Kenya’s largest referral hospital has been in the cross fires over the past few days with allegations of sexual harassment within its maternity wing grabbing the headlines and taking hospital’s heads into a spin. The social media posts alleged that the commute between the institution’s maternity wing and its new born unit is nothing short of treacherous, with new mothers staring at rape and harassment at every turn of the maze of corridors interconnecting the different wings and floors of the hospital.
Yesterday, The Sunday Standard sought to put the allegations against the hospital with an average patient turnover of around 30,000 people every day to test through unfiltered, unsupervised access to the hospital as well as interviews with hospital staff and conversations with patients. At any given time, the new born unit has an average of 100 babies, translating to an equal or slightly lower number of mothers factoring in those who ay have delivered twins or whose mothers may have passed away during delivery. Interestingly, the new born unit is designed to cater for a maximum of 60 children only. “We cannot turn away pregnant mothers because of this. We have to work with what we have and accommodate as many as we can,” hospital Chief Executive Officer Lily Koros said. Mothers are accommodated on the ground floor, the first floor as well as the third floor of the hospital. The nursery is on the first floor. Those with breast feeding children follow a strict lactating schedule, whose timelines may fall deep in the night. At this time, the mothers walk in groups to the new born unit. Often, the mothers will walk in groups because they walk out of the wards to their babies at the same time. Those we talked to said in case any mother needs to go to the bathroom or wants to take a walk it is advised that she does so in the company of someone else because since they have just delivered and may be weak, they are advised to be in someone else’s company in case something happens.” Koros for the second day running maintained the hospital has not received any formal complaint of assault from any of their past or current patients. “I am a mother. I cannot be dismissive of these allegations. I am only stating the facts and will not scare the public over allegations that are not backed by evidence,” she said.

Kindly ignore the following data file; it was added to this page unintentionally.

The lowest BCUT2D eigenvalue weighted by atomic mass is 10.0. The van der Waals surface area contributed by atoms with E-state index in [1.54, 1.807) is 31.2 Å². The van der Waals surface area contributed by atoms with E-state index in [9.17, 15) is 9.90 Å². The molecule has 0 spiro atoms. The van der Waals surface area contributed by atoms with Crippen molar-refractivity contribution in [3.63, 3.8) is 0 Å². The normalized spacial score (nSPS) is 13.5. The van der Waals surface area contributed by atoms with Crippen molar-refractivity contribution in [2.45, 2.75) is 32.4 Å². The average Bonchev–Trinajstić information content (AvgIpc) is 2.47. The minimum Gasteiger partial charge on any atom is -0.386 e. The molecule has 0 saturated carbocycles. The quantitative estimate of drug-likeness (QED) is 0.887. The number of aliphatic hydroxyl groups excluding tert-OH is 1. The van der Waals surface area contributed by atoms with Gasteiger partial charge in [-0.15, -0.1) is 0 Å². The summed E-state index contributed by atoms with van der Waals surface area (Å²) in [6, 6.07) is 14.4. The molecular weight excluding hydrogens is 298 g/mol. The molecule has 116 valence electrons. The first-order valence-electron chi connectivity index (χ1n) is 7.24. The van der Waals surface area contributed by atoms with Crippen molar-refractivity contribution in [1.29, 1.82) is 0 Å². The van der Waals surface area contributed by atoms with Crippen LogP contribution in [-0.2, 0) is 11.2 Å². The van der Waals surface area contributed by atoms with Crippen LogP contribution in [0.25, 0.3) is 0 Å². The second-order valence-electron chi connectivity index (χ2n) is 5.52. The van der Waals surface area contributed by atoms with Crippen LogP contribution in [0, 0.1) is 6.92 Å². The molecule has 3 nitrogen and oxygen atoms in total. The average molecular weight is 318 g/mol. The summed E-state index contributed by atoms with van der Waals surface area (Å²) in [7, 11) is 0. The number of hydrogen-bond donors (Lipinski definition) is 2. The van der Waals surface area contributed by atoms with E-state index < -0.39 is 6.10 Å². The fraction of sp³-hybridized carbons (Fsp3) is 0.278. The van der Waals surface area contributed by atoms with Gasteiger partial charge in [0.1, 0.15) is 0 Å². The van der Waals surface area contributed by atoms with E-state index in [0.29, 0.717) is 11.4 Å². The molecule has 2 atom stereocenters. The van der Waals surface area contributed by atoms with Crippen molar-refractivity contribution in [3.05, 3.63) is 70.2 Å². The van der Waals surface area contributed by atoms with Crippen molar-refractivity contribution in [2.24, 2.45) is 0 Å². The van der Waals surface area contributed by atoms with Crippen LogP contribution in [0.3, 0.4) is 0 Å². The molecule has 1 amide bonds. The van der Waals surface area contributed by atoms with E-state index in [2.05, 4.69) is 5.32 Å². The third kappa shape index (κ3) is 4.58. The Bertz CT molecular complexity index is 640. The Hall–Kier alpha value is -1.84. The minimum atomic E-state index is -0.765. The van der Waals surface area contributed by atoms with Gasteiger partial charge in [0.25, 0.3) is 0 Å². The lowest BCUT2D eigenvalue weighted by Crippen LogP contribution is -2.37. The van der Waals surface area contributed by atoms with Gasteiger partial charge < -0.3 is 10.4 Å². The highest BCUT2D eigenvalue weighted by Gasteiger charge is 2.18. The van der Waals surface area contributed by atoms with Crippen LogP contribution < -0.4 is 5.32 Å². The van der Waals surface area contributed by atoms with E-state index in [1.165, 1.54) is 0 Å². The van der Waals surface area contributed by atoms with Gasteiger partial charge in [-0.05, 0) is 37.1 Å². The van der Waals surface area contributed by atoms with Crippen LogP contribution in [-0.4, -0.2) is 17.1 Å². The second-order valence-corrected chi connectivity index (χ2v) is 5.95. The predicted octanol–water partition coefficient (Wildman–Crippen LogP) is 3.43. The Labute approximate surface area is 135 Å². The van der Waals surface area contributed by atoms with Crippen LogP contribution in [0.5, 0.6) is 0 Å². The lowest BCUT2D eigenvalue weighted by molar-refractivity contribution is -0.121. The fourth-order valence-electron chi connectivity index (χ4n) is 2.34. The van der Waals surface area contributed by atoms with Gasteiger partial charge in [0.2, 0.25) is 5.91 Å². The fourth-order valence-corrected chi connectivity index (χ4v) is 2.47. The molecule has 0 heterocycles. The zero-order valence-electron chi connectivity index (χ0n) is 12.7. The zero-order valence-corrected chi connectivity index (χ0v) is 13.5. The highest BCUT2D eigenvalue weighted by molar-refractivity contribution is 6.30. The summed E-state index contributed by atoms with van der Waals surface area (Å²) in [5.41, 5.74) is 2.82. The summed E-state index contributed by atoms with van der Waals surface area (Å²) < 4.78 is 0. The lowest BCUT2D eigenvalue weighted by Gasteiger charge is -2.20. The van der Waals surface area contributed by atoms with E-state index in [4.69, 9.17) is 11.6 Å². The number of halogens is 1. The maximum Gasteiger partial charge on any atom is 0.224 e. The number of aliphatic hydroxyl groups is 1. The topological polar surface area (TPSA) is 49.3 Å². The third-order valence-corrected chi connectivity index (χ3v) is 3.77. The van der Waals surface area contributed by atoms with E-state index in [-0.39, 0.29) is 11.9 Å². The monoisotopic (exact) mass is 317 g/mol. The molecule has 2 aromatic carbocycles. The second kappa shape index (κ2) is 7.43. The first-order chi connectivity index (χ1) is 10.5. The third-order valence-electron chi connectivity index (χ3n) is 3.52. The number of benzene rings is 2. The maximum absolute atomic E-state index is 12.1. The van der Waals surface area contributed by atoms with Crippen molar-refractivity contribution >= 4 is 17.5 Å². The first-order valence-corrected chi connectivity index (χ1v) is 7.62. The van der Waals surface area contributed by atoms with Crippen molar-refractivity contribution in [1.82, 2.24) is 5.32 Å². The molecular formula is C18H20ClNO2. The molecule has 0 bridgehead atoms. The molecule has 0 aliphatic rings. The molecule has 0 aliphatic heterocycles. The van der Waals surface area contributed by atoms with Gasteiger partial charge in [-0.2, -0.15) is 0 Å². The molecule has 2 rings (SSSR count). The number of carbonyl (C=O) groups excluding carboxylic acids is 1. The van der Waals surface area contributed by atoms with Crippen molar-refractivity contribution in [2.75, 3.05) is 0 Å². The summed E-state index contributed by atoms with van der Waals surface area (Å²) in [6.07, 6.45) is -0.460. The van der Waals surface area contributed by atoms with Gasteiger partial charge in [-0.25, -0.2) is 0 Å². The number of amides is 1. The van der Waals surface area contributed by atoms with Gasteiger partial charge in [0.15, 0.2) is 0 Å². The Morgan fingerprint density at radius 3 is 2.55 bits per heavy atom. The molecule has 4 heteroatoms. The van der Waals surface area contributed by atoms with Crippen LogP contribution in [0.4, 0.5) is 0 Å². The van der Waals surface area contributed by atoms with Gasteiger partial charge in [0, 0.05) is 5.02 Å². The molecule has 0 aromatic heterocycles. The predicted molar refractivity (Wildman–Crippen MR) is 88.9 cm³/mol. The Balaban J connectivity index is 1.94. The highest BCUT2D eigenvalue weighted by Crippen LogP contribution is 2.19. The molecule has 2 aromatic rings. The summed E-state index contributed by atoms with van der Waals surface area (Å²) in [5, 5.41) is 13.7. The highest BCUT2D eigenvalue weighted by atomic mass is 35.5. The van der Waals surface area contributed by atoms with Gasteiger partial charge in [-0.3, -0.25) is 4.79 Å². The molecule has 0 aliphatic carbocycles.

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A walk through the facilities shows that for a mother on the first floor maternity wing to get to her baby on the ground floor, she will have to walk through a corridor joining the hospital burns unit, the theatre, the critical care centre, the renal unit as well as the cancer treatment centre, all of which operate on a 24 hour basis. She will then either chose to use the ramps, the stairs or the lift. The lifts, the ramps and the stairs are all covered by CCTV cameras as well as patrols by hospital security staff. When she gets to the ground floor she will again pass close to the hospital’s 24-hour blood transfusion centre and another security desk. She will then turn right to the new born unit. There are six lift cars. All six have functional CCTV cameras that he Sunday Standard team ascertained were in working condition by first calling the control room from a random location and asking the security heads a series of random questions to ascertain they had eyes on the team.